SINGAPORE: A unique SG50 project has brought out the spirit of giving in Sembawang GRC, an act which National Development Minister Khaw Boon Wan said exemplifies Singapore's "kampung spirit".
Called the SG50 Green Harvest Project, about 760 kilogrammes of vegetables were grown in community gardens and schools for about six weeks and then distributed to those in need.
The harvest exceeded the initial target of 500kg.
MAXIMISING THE HARVEST
After honing their little green thumbs, primary school students Jaslyn and Hafiz proudly presented the fruit of their labour to guest-of-honour Minister Khaw Boon Wan on Sunday (Apr 12).
Growing vegetables such as chye sim and ladies' fingers was hard work for the 20 young gardeners from Marsiling Primary School.
"We had to loosen up the soil, which was hard, and after we transferred the plants from the seedling and into the soil, we had to water it twice a day," said Jaslyn, a Primary 4 student at Marsiling Primary School.
The students also got some technical help from the Agri-Food and Veterinary Authority (AVA), such as which plants to grow and how to ensure plants were given adequate nourishment.
For the 140 gardeners across 15 community gardens, it was about ramping up efforts and maximising the harvest.
"Normally we give it to the neighbours around us, passers-by,” said one of the SG50 Green Harvest Project gardeners, Mdm Salbiah Osman. “But this time, not the neighbours, because since we knew this project was going on, we wanted to make it a success and share what we planted to those really in need of vegetables."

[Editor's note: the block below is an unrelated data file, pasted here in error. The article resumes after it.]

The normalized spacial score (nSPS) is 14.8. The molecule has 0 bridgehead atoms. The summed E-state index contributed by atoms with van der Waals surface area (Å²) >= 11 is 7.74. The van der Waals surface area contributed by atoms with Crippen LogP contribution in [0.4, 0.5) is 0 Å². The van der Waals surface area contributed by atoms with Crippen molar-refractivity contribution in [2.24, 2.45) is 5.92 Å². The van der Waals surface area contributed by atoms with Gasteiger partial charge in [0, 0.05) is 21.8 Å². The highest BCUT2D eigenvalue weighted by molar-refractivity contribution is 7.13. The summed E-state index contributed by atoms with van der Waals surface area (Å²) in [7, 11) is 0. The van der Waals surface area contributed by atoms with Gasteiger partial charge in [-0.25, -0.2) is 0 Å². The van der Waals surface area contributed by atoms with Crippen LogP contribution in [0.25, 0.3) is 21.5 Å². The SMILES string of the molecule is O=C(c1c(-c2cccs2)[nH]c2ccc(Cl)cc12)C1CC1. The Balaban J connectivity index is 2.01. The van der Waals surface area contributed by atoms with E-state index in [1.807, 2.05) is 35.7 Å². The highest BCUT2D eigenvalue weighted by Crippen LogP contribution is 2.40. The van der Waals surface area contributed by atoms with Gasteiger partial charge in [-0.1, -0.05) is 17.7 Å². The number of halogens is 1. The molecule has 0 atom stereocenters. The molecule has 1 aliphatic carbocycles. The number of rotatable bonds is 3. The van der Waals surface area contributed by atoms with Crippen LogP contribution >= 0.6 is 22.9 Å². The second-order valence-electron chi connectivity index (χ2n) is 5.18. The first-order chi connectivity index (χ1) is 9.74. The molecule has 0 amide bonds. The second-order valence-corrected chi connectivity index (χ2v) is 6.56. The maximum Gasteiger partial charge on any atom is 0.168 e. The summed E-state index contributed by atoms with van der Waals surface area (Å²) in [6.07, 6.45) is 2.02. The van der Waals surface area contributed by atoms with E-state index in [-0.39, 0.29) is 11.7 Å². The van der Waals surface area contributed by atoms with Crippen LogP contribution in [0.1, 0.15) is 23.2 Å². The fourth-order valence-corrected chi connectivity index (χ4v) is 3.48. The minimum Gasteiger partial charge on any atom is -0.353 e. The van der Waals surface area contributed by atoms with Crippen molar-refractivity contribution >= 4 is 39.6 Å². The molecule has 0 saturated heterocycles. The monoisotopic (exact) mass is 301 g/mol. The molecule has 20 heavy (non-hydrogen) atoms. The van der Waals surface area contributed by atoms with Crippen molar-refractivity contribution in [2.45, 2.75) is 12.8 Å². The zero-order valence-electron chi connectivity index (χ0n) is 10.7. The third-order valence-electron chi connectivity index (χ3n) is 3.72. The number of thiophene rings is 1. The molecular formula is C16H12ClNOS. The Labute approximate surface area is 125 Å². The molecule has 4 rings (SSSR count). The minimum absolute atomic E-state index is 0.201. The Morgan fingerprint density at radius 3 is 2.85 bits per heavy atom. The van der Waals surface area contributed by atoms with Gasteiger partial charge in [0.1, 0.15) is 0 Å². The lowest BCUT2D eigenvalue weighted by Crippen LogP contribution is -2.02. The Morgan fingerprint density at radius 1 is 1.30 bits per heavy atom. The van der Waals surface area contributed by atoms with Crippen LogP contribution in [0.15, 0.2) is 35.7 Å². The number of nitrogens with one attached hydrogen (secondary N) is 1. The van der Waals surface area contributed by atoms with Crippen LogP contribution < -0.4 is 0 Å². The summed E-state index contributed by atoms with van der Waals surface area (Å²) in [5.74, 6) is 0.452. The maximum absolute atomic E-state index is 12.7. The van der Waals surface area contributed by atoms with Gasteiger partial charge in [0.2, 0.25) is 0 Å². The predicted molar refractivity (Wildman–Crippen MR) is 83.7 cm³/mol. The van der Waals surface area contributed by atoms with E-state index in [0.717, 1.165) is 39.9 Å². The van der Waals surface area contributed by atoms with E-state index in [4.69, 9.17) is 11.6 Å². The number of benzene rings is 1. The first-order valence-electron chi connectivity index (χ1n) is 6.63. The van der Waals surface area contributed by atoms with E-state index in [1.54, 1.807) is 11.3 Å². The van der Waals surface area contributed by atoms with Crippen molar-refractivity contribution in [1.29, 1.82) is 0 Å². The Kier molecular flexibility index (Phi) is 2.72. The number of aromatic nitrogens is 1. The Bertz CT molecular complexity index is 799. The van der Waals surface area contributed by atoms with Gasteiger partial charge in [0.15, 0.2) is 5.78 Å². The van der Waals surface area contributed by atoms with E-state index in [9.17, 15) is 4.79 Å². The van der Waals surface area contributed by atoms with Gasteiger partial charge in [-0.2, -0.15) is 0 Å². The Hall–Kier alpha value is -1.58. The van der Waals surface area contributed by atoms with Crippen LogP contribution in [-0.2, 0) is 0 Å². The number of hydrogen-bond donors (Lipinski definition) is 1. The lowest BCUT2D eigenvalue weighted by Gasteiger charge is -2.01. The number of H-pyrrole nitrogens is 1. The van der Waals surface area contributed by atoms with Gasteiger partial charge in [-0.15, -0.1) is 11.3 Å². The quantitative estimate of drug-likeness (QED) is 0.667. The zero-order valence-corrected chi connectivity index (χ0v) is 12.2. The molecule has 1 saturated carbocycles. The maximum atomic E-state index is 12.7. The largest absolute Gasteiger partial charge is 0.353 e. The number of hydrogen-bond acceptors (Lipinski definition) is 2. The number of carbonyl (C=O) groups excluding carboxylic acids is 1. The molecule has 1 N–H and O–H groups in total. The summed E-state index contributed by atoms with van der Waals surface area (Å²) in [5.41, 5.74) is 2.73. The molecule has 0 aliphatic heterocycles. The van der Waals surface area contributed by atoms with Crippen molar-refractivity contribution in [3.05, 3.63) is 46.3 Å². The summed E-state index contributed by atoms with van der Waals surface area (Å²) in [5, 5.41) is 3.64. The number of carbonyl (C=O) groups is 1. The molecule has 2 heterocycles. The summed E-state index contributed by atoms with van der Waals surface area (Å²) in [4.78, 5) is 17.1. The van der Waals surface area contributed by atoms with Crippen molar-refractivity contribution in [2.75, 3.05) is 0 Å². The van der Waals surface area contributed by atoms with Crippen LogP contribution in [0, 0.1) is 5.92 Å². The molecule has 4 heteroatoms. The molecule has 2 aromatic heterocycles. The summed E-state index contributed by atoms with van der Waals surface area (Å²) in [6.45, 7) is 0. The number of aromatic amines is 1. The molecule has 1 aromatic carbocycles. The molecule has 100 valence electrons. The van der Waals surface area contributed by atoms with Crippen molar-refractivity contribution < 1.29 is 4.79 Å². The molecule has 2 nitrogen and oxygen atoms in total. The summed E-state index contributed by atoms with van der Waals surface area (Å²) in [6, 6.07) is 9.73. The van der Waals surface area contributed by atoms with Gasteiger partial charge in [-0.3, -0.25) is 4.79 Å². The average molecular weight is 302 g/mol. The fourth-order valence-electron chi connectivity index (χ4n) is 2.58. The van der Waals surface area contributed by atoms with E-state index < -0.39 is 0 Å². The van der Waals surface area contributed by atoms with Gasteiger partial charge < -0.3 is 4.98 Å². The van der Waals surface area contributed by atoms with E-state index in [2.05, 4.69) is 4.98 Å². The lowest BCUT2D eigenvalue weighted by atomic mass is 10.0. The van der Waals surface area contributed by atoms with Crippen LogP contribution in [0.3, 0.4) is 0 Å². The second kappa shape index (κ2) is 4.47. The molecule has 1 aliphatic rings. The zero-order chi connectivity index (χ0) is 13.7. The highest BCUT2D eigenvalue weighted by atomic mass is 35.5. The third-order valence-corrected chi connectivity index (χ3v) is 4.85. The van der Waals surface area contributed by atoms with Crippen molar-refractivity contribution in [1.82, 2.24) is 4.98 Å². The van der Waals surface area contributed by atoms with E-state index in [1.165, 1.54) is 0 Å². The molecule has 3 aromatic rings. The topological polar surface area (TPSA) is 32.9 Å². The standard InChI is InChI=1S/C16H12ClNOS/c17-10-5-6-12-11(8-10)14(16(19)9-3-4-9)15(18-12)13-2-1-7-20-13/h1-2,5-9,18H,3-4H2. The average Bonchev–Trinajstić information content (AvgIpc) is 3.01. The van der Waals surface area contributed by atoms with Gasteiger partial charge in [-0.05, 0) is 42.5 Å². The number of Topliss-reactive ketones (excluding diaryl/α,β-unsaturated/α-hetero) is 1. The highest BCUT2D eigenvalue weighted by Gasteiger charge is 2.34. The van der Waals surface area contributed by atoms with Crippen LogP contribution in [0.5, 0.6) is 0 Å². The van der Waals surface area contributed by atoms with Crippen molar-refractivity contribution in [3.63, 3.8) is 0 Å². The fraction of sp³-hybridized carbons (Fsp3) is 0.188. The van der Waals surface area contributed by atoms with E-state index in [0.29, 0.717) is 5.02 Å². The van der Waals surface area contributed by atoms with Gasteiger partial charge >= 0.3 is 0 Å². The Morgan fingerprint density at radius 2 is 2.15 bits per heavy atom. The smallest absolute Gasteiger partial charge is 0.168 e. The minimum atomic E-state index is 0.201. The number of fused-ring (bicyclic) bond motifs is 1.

On Sunday, 250 low-income families received 1kg of vegetables together with groceries. Another 250kg were distributed to voluntary welfare organisations in the area.
The Man Fut Tong was one of the nine voluntary welfare organisations (VWOs) to have received the harvested donations, such as spinach, radish and corn.
"We usually depend on walk-in donations,” said Senior Executive of Materials Management Cecilia Loo from Man Fu Tong Nursing Home. “We also have donors who donate in bulk, but for vegetables - actually at times they find it difficult - because vegetables are perishable. So for this event, it's very good. The 100kg of vegetables can last us for about two to three days."
In a Facebook post on Sunday, Mr Khaw said that he was touched by the "dedication and passion of our community gardeners".
"They were united for a common purpose: To grow and share the fruits of their labour with the community," he wrote. "We all had a meaningful Sunday."
Organisers say the remaining vegetables will be donated to other low-income residents in the GRC.